The dilemma about 'The Dilemma': Why Ron Howard and GLAAD are both right, and both wrong
When I saw the first trailer for The Dilemma, opening with Vince Vaughn proclaiming “electric cars are gay,” I remember thinking first, “Ugh, not another lame gay joke,” thinking second, “Ugh, not another lame boneheaded-dudes comedy,” and thinking third, “Whoa, Ron Howard directed this?” And then I didn’t think about it at all — the trailer and the movie left my brain immediately. In fact, if it hadn’t been for Anderson Cooper obliquely referencing the trailer while discussing the recent rash of coverage of anti-gay bullying and gay youth suicides on The Ellen DeGeneres Show, I don’t think I would have given another moment’s thought to The Dilemma — save the decision not to see it when it comes out in theaters Jan. 14.
Instead, thanks to Mr. Cooper, GLAAD, Universal Pictures, Vince Vaughn, and now Ron Howard, I’ve given many a moment’s thought to this movie, more so than it likely deserves. And what really cheeses my Jell-o is that yesterday’s latest development — Howard’s statement to the Los Angeles Times that he’s not pulling the “electric cars are gay” joke from the finished film, and GLAAD’s recrimination of that decision — has proved to be the development most worth thinking about, and discussing at length, in this whole protracted media kerfluffle. Because, dagnabit, it turns out Howard and GLAAD are both right, and both wrong, in ways that make plain just where we are as a culture when it comes to censorship, sensitivity, and protracted media kerfluffles.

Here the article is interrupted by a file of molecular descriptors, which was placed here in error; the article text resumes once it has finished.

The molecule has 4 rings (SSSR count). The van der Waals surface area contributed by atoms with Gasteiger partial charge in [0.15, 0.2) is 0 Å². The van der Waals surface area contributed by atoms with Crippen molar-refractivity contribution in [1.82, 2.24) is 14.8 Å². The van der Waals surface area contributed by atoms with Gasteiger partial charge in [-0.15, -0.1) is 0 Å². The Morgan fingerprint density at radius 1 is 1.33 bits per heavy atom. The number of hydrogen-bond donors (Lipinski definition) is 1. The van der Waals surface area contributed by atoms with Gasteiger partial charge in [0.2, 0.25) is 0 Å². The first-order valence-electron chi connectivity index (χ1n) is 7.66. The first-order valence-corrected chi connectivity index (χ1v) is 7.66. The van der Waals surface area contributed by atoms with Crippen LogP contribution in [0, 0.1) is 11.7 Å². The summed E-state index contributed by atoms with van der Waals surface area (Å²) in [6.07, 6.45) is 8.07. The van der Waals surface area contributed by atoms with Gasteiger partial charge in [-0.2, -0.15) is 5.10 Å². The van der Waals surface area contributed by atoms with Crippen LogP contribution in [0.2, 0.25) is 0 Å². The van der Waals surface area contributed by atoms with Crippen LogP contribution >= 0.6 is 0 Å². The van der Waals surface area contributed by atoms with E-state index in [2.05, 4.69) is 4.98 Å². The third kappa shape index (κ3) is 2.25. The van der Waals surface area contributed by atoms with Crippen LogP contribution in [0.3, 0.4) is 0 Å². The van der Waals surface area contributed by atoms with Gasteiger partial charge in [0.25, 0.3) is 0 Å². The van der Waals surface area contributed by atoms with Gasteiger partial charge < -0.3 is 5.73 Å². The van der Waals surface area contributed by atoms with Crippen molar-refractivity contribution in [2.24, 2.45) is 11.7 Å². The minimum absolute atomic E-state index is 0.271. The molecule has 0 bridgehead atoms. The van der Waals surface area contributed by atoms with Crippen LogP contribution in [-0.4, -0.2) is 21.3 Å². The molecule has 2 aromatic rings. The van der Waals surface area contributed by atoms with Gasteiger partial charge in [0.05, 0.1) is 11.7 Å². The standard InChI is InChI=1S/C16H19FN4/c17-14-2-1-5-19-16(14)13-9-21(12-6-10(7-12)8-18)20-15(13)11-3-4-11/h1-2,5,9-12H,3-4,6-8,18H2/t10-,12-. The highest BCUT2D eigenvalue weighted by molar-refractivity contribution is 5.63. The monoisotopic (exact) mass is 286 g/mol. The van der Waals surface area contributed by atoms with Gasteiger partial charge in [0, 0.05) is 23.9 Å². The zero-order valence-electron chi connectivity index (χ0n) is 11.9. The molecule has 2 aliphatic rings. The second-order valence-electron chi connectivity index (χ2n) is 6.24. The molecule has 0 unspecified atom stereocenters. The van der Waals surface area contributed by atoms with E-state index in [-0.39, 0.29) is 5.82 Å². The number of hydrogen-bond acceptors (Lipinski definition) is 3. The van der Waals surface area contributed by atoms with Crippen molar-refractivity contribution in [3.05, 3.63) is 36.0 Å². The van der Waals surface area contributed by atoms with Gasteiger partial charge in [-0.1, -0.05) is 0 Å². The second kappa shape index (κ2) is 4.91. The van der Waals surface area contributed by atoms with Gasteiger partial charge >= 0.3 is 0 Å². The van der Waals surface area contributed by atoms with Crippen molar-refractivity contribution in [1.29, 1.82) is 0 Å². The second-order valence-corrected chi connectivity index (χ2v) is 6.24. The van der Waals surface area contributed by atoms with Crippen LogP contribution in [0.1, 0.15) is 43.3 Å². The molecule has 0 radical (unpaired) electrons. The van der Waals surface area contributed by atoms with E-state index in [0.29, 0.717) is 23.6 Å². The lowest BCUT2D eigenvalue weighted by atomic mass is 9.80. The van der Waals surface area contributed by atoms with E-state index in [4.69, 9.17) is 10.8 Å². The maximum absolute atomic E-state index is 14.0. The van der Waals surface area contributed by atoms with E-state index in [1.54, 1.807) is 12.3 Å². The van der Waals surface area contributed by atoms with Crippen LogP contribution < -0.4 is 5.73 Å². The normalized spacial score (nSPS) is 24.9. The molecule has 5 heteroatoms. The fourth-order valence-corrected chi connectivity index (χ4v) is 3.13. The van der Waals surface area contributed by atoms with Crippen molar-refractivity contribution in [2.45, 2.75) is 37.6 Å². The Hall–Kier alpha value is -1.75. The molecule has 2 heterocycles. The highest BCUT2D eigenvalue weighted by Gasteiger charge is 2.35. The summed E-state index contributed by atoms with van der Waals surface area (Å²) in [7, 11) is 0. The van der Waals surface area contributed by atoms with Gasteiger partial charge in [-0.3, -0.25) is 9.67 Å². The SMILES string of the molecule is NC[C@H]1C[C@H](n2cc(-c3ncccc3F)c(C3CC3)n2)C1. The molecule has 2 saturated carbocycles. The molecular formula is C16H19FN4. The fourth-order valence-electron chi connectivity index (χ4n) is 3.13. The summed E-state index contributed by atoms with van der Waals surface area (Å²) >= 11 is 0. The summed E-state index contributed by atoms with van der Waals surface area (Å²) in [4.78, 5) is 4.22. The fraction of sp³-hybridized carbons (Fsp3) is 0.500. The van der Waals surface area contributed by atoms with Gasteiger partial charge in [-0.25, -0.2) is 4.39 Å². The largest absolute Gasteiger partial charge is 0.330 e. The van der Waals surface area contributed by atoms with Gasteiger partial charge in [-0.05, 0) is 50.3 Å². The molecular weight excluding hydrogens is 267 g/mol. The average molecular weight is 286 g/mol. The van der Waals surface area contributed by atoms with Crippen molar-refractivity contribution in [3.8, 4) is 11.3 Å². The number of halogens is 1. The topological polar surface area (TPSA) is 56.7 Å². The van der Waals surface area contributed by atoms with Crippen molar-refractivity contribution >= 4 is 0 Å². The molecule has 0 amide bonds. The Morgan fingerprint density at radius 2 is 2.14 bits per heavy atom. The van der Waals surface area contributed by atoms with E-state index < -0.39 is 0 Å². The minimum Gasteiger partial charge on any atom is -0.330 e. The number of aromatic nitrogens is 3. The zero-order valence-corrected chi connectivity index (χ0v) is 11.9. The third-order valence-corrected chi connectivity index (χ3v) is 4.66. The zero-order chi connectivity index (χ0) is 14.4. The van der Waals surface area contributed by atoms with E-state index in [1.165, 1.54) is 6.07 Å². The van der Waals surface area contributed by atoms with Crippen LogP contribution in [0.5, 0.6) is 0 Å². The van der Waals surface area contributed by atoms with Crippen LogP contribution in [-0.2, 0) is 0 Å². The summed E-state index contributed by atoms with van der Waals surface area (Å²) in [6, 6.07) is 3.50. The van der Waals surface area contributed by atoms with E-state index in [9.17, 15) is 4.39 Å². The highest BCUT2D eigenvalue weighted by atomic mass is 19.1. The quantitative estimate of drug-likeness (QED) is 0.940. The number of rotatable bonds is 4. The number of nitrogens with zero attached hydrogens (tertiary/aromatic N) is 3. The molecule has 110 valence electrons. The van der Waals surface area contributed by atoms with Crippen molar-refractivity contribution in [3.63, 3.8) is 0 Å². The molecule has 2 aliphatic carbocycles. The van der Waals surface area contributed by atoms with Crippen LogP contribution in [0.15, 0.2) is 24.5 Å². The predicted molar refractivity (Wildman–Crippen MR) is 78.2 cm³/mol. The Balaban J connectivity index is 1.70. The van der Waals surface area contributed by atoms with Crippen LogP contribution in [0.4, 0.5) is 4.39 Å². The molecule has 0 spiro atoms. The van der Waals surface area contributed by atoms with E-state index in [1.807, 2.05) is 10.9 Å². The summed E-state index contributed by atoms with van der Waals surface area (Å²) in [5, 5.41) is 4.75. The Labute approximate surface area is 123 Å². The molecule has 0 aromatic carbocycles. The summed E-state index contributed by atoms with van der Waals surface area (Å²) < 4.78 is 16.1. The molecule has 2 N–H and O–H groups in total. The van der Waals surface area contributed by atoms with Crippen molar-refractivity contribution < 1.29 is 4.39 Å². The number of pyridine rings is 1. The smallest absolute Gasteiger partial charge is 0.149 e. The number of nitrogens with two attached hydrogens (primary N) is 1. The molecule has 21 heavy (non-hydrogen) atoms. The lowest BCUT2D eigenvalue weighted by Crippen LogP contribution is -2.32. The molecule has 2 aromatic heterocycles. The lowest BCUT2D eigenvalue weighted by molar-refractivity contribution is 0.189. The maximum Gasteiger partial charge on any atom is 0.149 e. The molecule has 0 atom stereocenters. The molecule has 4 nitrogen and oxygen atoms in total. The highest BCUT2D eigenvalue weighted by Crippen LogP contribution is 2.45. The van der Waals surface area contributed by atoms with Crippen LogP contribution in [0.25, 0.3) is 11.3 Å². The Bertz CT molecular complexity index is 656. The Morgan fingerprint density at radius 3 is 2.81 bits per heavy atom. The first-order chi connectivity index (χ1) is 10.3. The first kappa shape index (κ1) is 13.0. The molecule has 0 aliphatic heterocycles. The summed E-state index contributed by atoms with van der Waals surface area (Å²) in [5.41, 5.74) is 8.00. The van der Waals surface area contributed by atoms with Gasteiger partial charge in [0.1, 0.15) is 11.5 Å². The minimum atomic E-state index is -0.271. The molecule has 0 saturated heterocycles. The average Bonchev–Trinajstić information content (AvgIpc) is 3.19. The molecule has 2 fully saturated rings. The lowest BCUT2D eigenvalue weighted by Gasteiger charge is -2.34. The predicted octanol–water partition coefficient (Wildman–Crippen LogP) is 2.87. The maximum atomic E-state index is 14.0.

First, Howard is absolutely right when he says, “I defend the right for some people to express offense at a joke as strongly as I do the right for that joke to be in a film. But if storytellers, comedians, actors and artists are strong armed into making creative changes, it will endanger comedy as both entertainment and a provoker of thought.” Howard also notes that “I don’t strip my films of everything that I might personally find inappropriate,” nor should he. Howard should be able to make whatever movie he wants — which is to say, whatever a studio wants to pay for. And Universal should be able to release whatever it wants — which is to say, whatever movie theaters want to put on their screens. And we, as moviegoers, have the right to protest whatever we want — which is to say, not shell out money to see bad and/or offensive movies.